Tough Questions

Tonight, when putting on her pajamas, Claire pointed at her nipples, one finger on each, and said, “What are these for?” Surprised, I started saying nervously, “Uh, I don’t know… Er, uh….” Then I decided it was harmless and might actually be interesting for Claire to know that they are used to feed babies. So I told her. Claire’s mouth nearly hit the floor. She was absolutely astonished. I might as well have told her that they are secret beaconing transmitters for aliens.

She was stunned for a few seconds, then said, “Did you say they are used to feed babies?” I confirmed that she had heard me correctly. She followed, “Can I feed a baby?” I assumed she was thinking of Molly. “No, sorry. Kids’ ones don’t work. Only grown up mommies.” She was a little disappointed, but more confused. “Why do kids have them, then?” I tersely explained that they are just there for later, when she is grown up. I thought this would have confused her more, but she kind of smiled like it all made sense now. She then went on to conclude that she is probably the only kid in her class with nipples. I argued this contention, but she was so proud that I did not really push the issue. Then we moved on to brushing her teeth before she could ask the next question, which I presumed was going to be, “Why do daddies have nipples?”, to which I would have no viable answer.

A few minutes later, Claire’s last question before going to sleep was, “Are earthquakes real?” Oh boy. We had been reading a book — a really nice kid’s book — that had a bed fall through the floor at night when an earthquake struck. Still, I had to spit it out. “Yes, sometimes there are real earthquakes.” It’s almost as if I had just told her that dragons are real or Darth Vader could come walking through the door. She started to panic a bit. I followed up quickly, “But not around here. We almost never have earthquakes in Texas. Maybe just teeny tiny ones you barely notice. They don’t make beds fall through the floor.” She felt better but made me promise — promise — that we would never move to an earthquake city. Never ever. I told her we would never move to an earthquake city.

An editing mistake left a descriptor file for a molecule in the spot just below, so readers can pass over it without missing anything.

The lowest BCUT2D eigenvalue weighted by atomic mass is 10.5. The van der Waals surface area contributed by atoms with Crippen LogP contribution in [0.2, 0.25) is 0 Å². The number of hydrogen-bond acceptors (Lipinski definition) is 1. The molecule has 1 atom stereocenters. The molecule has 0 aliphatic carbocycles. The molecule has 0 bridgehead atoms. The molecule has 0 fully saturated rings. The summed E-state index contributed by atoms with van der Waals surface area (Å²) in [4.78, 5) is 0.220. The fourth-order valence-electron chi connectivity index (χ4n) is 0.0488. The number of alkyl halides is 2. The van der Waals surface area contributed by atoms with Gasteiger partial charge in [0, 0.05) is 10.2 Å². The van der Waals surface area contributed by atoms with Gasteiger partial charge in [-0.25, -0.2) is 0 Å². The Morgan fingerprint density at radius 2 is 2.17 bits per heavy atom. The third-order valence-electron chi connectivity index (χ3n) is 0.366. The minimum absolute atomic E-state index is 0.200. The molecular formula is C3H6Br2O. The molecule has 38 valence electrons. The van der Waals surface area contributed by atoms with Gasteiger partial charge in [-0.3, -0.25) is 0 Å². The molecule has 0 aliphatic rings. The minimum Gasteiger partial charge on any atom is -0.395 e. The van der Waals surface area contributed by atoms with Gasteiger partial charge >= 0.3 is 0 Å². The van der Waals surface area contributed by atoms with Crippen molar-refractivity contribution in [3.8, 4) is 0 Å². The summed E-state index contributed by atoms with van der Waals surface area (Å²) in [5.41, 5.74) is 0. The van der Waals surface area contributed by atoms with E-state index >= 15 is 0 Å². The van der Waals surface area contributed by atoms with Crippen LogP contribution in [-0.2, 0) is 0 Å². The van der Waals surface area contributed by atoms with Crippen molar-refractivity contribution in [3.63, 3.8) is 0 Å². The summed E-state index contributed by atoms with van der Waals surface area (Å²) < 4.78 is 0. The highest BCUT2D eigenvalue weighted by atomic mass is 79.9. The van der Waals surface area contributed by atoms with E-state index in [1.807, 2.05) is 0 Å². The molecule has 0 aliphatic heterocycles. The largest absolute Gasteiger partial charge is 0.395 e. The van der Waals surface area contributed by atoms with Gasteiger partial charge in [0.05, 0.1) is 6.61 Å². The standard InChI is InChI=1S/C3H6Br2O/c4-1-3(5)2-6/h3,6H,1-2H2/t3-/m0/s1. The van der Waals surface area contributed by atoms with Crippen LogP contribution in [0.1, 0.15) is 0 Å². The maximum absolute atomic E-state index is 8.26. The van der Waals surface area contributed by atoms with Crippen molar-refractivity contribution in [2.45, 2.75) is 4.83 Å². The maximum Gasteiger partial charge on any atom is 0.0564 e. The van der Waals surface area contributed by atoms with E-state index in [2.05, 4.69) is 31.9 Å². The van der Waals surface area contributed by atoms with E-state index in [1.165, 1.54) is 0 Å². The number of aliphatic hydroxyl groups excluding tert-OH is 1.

And then I slinked out of her bedroom before she could find something else to ask me about.

Star Wars, the fairy tale

Claire has never seen Star Wars, not even a little bit of it. But she is quite curious about it because most of the boys in her class play Star Wars and talk about it a lot. Yes, over 30 years after the original movie came out, it is still the king of boys’ playtime.

Not having seen it, Claire is trying to piece together the world of Star Wars from little tidbits of information here and there. She doesn’t even know what most of the characters look like. For a while she would ask me basic questions. Is Star Wars real? Is Darth Vader a bad guy? What is Chewbacca exactly? All she knew about Chewbacca was that he was furry and could be described as a “waking carpet”. I had to pull up a picture of Yoda on the computer because Claire did not really understand my description of him. I told Claire that Yoda was green, about her own size, 1000 years old, wrinkly, and he talked kind of backwards. Seriously, what’s so confusing about that?
Tonight during bath time, Claire made up her own saga — fairy tale, actually — of Star Wars. I was Luke Skywalker, and she was my kid. She talked really weird, not English or anything, and so did I. Darth Vader was coming to get us. Claire had magic powers and could turn herself into any princess or fairy except Princess Leia. When Darth Vader got close, Claire turned herself into a fairy, and she offered to turn me into any fairy I wanted. I just said, “Okay, uh, thanks.” We both used our fairy powers to float up into the sky where Darth Vader could not get us. When we went into her bedroom after getting her dressed, she pointed down at the floor and said Darth Vader was down there. She stuck her finger on the floor and said, “Ouch! He bit my finger!” When I walked across the room to hug her, she said, “You’re stepping on Darth Vader!” I could not tell if she was happy or upset about that.
Then Kit came to read Claire her bedtime story, and I went shopping at Target. There, passing the toy department, I saw countless Star Wars toys lining aisles. I almost — but did not — buy something for Claire to help her straighten out her Star Wars story.

Shark Towel

Uncle Tim recently sent Claire a crazy towel as a gift in the mail. Here is a picture of it and an email conversation with Tim.

From: Pat
Sent: Wednesday, June 16, 2010 1:11 PM
To: Tim
Subject: Dinosaur towel

Hey sucker, I thought you might enjoy this picture of Claire sporting her new dinosaur towel (or, as she says, her shark towel). She insists on taking it to school twice a week for “splash day”.

From: Tim
Subject: RE: Dinosaur towel
Date: June 16, 2010 2:24:19 PM CDT
To: Pat

That’s awesome! When we saw the “shark towel” (TM) we immediately thought of Claire. I think this picture is, in fact, exactly what we immediately though of.